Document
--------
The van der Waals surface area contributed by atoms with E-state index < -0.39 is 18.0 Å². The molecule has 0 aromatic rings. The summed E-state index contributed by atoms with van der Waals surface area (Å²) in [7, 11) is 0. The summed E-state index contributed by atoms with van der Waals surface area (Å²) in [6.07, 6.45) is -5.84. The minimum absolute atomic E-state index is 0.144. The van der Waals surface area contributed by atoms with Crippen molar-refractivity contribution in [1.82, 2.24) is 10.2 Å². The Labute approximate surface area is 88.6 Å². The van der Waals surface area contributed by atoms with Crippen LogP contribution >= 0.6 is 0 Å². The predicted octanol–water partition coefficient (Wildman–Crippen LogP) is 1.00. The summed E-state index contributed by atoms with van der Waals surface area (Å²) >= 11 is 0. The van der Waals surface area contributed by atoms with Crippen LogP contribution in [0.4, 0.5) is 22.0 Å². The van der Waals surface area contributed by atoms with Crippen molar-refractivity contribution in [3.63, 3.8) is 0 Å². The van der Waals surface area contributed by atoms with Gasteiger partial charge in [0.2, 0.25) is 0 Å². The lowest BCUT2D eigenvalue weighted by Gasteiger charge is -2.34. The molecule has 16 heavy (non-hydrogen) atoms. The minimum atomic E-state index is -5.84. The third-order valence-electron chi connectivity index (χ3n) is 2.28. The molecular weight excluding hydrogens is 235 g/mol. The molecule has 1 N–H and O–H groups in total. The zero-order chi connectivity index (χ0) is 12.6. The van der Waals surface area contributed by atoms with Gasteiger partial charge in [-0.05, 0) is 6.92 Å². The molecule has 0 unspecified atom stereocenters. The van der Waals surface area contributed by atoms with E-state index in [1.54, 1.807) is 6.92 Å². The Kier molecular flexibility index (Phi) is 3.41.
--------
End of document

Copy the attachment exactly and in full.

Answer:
The van der Waals surface area contributed by atoms with E-state index < -0.39 is 18.0 Å². The molecule has 0 aromatic rings. The summed E-state index contributed by atoms with van der Waals surface area (Å²) in [7, 11) is 0. The summed E-state index contributed by atoms with van der Waals surface area (Å²) in [6.07, 6.45) is -5.84. The minimum absolute atomic E-state index is 0.144. The van der Waals surface area contributed by atoms with Crippen molar-refractivity contribution in [1.82, 2.24) is 10.2 Å². The Labute approximate surface area is 88.6 Å². The van der Waals surface area contributed by atoms with Crippen LogP contribution >= 0.6 is 0 Å². The predicted octanol–water partition coefficient (Wildman–Crippen LogP) is 1.00. The summed E-state index contributed by atoms with van der Waals surface area (Å²) >= 11 is 0. The van der Waals surface area contributed by atoms with Crippen LogP contribution in [0.4, 0.5) is 22.0 Å². The van der Waals surface area contributed by atoms with Crippen molar-refractivity contribution in [3.63, 3.8) is 0 Å². The van der Waals surface area contributed by atoms with Gasteiger partial charge in [0.2, 0.25) is 0 Å². The lowest BCUT2D eigenvalue weighted by Gasteiger charge is -2.34. The molecule has 16 heavy (non-hydrogen) atoms. The minimum atomic E-state index is -5.84. The third-order valence-electron chi connectivity index (χ3n) is 2.28. The molecular weight excluding hydrogens is 235 g/mol. The molecule has 1 N–H and O–H groups in total. The zero-order chi connectivity index (χ0) is 12.6. The van der Waals surface area contributed by atoms with Gasteiger partial charge in [-0.05, 0) is 6.92 Å². The molecule has 0 unspecified atom stereocenters. The van der Waals surface area contributed by atoms with E-state index in [1.54, 1.807) is 6.92 Å². The Kier molecular flexibility index (Phi) is 3.41.